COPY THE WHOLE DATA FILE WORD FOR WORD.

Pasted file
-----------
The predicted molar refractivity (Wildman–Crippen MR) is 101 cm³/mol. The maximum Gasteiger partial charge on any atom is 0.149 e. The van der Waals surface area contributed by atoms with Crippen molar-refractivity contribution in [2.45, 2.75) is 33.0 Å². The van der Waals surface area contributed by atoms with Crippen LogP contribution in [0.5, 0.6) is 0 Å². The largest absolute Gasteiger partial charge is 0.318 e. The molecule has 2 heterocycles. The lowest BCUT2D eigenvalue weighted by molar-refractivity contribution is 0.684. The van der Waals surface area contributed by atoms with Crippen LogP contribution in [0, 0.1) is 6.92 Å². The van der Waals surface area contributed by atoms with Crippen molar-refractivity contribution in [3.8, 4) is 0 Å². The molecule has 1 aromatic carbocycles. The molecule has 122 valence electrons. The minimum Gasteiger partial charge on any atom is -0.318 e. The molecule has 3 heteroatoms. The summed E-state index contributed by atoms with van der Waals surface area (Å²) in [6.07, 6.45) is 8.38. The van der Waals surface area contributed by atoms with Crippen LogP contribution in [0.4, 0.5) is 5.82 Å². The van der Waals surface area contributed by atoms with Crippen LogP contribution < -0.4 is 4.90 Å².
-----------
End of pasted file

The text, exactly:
The predicted molar refractivity (Wildman–Crippen MR) is 101 cm³/mol. The maximum Gasteiger partial charge on any atom is 0.149 e. The van der Waals surface area contributed by atoms with Crippen molar-refractivity contribution in [2.45, 2.75) is 33.0 Å². The van der Waals surface area contributed by atoms with Crippen LogP contribution in [0.5, 0.6) is 0 Å². The largest absolute Gasteiger partial charge is 0.318 e. The molecule has 2 heterocycles. The lowest BCUT2D eigenvalue weighted by molar-refractivity contribution is 0.684. The van der Waals surface area contributed by atoms with Crippen LogP contribution in [0, 0.1) is 6.92 Å². The van der Waals surface area contributed by atoms with Crippen molar-refractivity contribution in [3.8, 4) is 0 Å². The molecule has 1 aromatic carbocycles. The molecule has 122 valence electrons. The minimum Gasteiger partial charge on any atom is -0.318 e. The molecule has 3 heteroatoms. The summed E-state index contributed by atoms with van der Waals surface area (Å²) in [6.07, 6.45) is 8.38. The van der Waals surface area contributed by atoms with Crippen LogP contribution in [0.4, 0.5) is 5.82 Å². The van der Waals surface area contributed by atoms with Crippen LogP contribution < -0.4 is 4.90 Å².